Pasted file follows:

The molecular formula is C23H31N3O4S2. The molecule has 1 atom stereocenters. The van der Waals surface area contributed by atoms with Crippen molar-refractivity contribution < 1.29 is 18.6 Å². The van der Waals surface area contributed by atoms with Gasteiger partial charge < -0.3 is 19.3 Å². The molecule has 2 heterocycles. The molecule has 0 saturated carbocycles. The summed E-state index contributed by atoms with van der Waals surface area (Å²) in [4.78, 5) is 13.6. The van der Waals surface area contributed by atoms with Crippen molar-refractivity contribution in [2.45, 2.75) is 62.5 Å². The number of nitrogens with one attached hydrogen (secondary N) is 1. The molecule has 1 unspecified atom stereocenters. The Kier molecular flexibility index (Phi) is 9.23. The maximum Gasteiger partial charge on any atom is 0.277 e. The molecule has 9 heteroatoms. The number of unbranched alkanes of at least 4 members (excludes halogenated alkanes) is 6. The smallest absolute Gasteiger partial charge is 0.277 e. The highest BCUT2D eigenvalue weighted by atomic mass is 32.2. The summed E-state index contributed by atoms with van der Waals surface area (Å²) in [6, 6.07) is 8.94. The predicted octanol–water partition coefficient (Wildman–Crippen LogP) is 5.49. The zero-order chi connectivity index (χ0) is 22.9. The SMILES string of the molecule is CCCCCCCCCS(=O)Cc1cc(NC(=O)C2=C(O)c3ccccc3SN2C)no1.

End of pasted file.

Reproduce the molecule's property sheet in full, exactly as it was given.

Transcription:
The molecular formula is C23H31N3O4S2. The molecule has 1 atom stereocenters. The van der Waals surface area contributed by atoms with Crippen molar-refractivity contribution < 1.29 is 18.6 Å². The van der Waals surface area contributed by atoms with Gasteiger partial charge < -0.3 is 19.3 Å². The molecule has 2 heterocycles. The molecule has 0 saturated carbocycles. The summed E-state index contributed by atoms with van der Waals surface area (Å²) in [4.78, 5) is 13.6. The van der Waals surface area contributed by atoms with Crippen molar-refractivity contribution in [2.45, 2.75) is 62.5 Å². The number of nitrogens with one attached hydrogen (secondary N) is 1. The molecule has 1 unspecified atom stereocenters. The Kier molecular flexibility index (Phi) is 9.23. The maximum Gasteiger partial charge on any atom is 0.277 e. The molecule has 9 heteroatoms. The number of unbranched alkanes of at least 4 members (excludes halogenated alkanes) is 6. The smallest absolute Gasteiger partial charge is 0.277 e. The highest BCUT2D eigenvalue weighted by atomic mass is 32.2. The summed E-state index contributed by atoms with van der Waals surface area (Å²) in [6, 6.07) is 8.94. The predicted octanol–water partition coefficient (Wildman–Crippen LogP) is 5.49. The zero-order chi connectivity index (χ0) is 22.9. The SMILES string of the molecule is CCCCCCCCCS(=O)Cc1cc(NC(=O)C2=C(O)c3ccccc3SN2C)no1.